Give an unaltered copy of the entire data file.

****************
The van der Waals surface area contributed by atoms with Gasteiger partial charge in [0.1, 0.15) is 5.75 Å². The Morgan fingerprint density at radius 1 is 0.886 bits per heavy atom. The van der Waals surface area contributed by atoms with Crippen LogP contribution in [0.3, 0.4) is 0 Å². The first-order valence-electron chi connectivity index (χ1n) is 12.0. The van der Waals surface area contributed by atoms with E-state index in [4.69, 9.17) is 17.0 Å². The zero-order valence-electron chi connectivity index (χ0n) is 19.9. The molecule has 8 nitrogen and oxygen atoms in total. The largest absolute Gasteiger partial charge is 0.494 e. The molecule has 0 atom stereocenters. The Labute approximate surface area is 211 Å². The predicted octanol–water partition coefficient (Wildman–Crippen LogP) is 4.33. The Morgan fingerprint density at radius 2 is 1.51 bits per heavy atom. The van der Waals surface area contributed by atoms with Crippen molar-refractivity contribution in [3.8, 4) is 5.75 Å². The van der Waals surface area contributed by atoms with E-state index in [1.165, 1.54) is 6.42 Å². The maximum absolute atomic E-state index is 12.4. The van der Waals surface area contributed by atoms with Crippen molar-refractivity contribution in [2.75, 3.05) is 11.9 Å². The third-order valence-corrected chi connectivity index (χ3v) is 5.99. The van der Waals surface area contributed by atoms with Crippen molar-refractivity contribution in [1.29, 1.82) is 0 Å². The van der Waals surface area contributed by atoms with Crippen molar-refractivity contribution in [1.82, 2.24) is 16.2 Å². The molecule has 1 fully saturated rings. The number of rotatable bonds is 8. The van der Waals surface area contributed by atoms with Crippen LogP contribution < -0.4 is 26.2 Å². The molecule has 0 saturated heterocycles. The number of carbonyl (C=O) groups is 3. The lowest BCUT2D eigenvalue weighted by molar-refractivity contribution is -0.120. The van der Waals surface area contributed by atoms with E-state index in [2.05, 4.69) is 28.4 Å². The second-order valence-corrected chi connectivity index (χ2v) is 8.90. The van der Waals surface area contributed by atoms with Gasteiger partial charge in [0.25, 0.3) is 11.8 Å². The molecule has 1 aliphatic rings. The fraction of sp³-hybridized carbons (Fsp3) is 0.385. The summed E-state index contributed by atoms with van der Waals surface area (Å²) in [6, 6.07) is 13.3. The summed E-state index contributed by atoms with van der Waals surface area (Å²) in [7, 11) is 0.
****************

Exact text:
The van der Waals surface area contributed by atoms with Gasteiger partial charge in [0.1, 0.15) is 5.75 Å². The Morgan fingerprint density at radius 1 is 0.886 bits per heavy atom. The van der Waals surface area contributed by atoms with Crippen LogP contribution in [0.3, 0.4) is 0 Å². The first-order valence-electron chi connectivity index (χ1n) is 12.0. The van der Waals surface area contributed by atoms with E-state index in [4.69, 9.17) is 17.0 Å². The zero-order valence-electron chi connectivity index (χ0n) is 19.9. The molecule has 8 nitrogen and oxygen atoms in total. The largest absolute Gasteiger partial charge is 0.494 e. The molecule has 0 atom stereocenters. The Labute approximate surface area is 211 Å². The predicted octanol–water partition coefficient (Wildman–Crippen LogP) is 4.33. The Morgan fingerprint density at radius 2 is 1.51 bits per heavy atom. The van der Waals surface area contributed by atoms with Crippen molar-refractivity contribution in [3.8, 4) is 5.75 Å². The van der Waals surface area contributed by atoms with E-state index in [1.165, 1.54) is 6.42 Å². The maximum absolute atomic E-state index is 12.4. The van der Waals surface area contributed by atoms with Crippen molar-refractivity contribution in [2.75, 3.05) is 11.9 Å². The third-order valence-corrected chi connectivity index (χ3v) is 5.99. The van der Waals surface area contributed by atoms with Crippen molar-refractivity contribution in [1.29, 1.82) is 0 Å². The van der Waals surface area contributed by atoms with Crippen molar-refractivity contribution in [1.82, 2.24) is 16.2 Å². The molecule has 1 fully saturated rings. The number of rotatable bonds is 8. The van der Waals surface area contributed by atoms with Crippen LogP contribution < -0.4 is 26.2 Å². The molecule has 0 saturated heterocycles. The number of carbonyl (C=O) groups is 3. The lowest BCUT2D eigenvalue weighted by molar-refractivity contribution is -0.120. The van der Waals surface area contributed by atoms with E-state index in [2.05, 4.69) is 28.4 Å². The second-order valence-corrected chi connectivity index (χ2v) is 8.90. The van der Waals surface area contributed by atoms with Gasteiger partial charge in [0.25, 0.3) is 11.8 Å². The molecule has 1 aliphatic rings. The fraction of sp³-hybridized carbons (Fsp3) is 0.385. The summed E-state index contributed by atoms with van der Waals surface area (Å²) in [6, 6.07) is 13.3. The summed E-state index contributed by atoms with van der Waals surface area (Å²) in [7, 11) is 0.